Discussion: Should The Bad Guys Win More Often?

In books and movies, the good guys usually win…but not always.

I was recently listening to a podcast and the two hosts were discussing how in most books, movies, and TV shows, there is a satisfying, if not happy, ending.

They tried to think of a couple of examples where the bad guy wins and really only came up with Thanos at the end of Avengers: Infinity War — which they and I both agree may not count, seeing as that wasn’t the end of that story. The next movie, Avengers: Endgame, resolved a lot of the issues, closed out MCU’s phase 3, and while it ultimately doesn’t shy away from sad moments, it did undo Thanos’s snap (though not without consequences).

Oh man, sorry for the tangent there. I really love superhero movies and have seen every Marvel movie and TV show (and most of DC’s, too).

That discussion really made me think.

My initial response was that most movies and books and shows end happily because it is meant as an escape. We watch movies and shows and read books (usually) to escape into a story. To get lost in a new world. Sometimes we read and watch to learn or to reflect, but there is a reason fiction is vastly more popular.

We read and watch to escape — especially when you think about how, in real life, the bad guys DO often win.

The rich get richer. The politicians care more for themselves than for their constituents’ best interests (see: gerrymandering). Big pharma gets away with charging way too much for lifesaving medications. The oil companies and mine owners get away with hurting the planet in the race for ever more money. The bullies often get away with making us feel like crap. The person who was assaulted doesn’t usually get justice. The people in authority usually don’t seem to be held accountable. Innocent people are sent to prison. Innocent people die in terrible ways.

To be fair, there have been some major movies where the bad guy wins (SPOILERS).

Here is a list of 35 of them [this is not a comprehensive list of every movie where the bad guy(s) win]:

  • Alien: Covenant (2017)
  • The Neon Demon (2016)
  • Creep (2014)
  • Gone Girl (2014)
  • Watchmen (2009)
  • The Dark Knight (2008)
  • No Country for Old Men (2007)
  • Star Wars: Episode III — Revenge of the Sith (2005)
  • Saw (2004)
  • Matchstick Men (2003)
  • Jeepers Creepers (2001)
  • Momento (2000)
  • Arlington Road (1999)
  • Fight Club (1999)
  • Storm of the Century (1999)
  • The Green Mile (1999)
  • Fallen (1998)
  • Primal Fear (1996)
  • The Crucible (1996)
  • Se7en (1995)
  • 12 Monkeys (1995)
  • The Usual Suspects (1995)
  • Basic Instinct (1992)
  • The Lawnmower Man (1992)
  • Silence of the Lambs (1991)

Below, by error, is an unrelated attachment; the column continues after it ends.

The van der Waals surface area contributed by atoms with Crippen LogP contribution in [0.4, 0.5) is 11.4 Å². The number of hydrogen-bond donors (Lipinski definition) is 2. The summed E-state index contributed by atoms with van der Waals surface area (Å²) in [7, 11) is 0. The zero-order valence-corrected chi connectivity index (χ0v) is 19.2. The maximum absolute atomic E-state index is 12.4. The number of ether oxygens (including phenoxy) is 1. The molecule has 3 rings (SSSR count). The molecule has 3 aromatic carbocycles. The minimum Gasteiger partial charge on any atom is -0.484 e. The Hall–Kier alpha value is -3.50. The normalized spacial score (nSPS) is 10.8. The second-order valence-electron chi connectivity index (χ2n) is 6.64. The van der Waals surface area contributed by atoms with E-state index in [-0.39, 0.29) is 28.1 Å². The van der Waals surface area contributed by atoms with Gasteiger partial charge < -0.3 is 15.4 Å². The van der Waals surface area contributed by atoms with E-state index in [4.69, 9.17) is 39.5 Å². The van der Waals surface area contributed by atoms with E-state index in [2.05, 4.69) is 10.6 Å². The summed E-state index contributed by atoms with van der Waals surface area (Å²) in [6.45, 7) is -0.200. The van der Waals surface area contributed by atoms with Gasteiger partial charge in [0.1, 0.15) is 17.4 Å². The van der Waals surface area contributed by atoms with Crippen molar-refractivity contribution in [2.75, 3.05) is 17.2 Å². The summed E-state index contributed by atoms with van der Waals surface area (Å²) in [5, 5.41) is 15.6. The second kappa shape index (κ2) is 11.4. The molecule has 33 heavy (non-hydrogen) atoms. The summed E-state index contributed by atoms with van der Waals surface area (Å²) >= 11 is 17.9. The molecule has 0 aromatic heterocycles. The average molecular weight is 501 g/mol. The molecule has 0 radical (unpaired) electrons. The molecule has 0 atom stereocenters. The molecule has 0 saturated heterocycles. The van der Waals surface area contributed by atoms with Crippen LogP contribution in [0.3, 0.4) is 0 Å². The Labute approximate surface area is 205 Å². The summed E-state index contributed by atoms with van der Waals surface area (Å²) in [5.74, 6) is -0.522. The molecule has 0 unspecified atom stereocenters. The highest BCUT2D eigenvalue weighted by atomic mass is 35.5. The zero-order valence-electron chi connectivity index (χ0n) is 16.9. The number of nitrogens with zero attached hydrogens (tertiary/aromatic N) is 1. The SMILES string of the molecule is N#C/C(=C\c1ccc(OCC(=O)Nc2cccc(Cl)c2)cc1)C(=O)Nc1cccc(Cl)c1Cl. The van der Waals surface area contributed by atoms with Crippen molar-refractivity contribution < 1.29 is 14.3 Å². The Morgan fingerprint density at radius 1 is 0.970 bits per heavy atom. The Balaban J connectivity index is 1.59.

• The Vanishing (1988)
  • Brazil (1985)
  • Body Heat (1981)
  • Halloween (1978)
  • The Omen (1976)
  • One Flew Over the Cuckoo’s Nest (1975)
  • Chinatown (1974)
  • The Wicker Man (1973)
  • Rosemary’s Baby (1968)
  • Manos: The Hands of Fate (1966)

Here are the two lists where I got most of these movies from: Vulture and IMDb.

That is 35 movies out of the last 55 years. Yes, it has been 55 years since 1966. Sorry about that.

But overwhelmingly, most fictional stories have happier endings.

And to me, that makes perfect sense.

When I read a book or watch something, I am looking to be entertained. Sure, I’ve cried in movies and while watching shows and reading books. I want to feel something. Not necessarily terrified, but I want to be invested in the characters — meaning I want to see them as real people. And real people annoy you, make you laugh, cry sometimes, have tough times, and good ones.

And in the end, most of the time, there is some sort of satisfying conclusion where everything is wrapped up in a neat little bow and I can close the cover or leave the theater smiling.

My favorite part of a good book is the epilogue.

I love that even though the story is over, I get a tiny glimpse into what happens after the ‘happily ever after.’

Same with movies based on true stories — my favorite part is at the end when they usually show pictures and give a couple of sentences about what those people went on to do in real life. The next part of their stories. One memorable example is the movie Hidden Figures.

What do you think about great movies, TV shows, and books? Should the bad guys/villains win more often?

While I think it makes for an extremely interesting storyline and maybe even more complex, I maintain that I read and watch MOSTLY for entertainment and escapism. I WANT the good guys to win…maybe partially because we can’t always win in real life and it’s easy to get lost in the maelstrom of bad news.

Check out my book Concept to Conclusion: How to Write a Book and learn everything you need to know to conceive of, outline, write, publish, and market a book! Or check out my newest release, an anxiety journal: But…what if? A Journal For Anxious People.

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Entrepreneur, writer, editor, book coach, cat lover, weirdo, optimist. Author of “Write. Get Paid. Repeat.” & “Concept to Conclusion.” jyssicaschwartz.com

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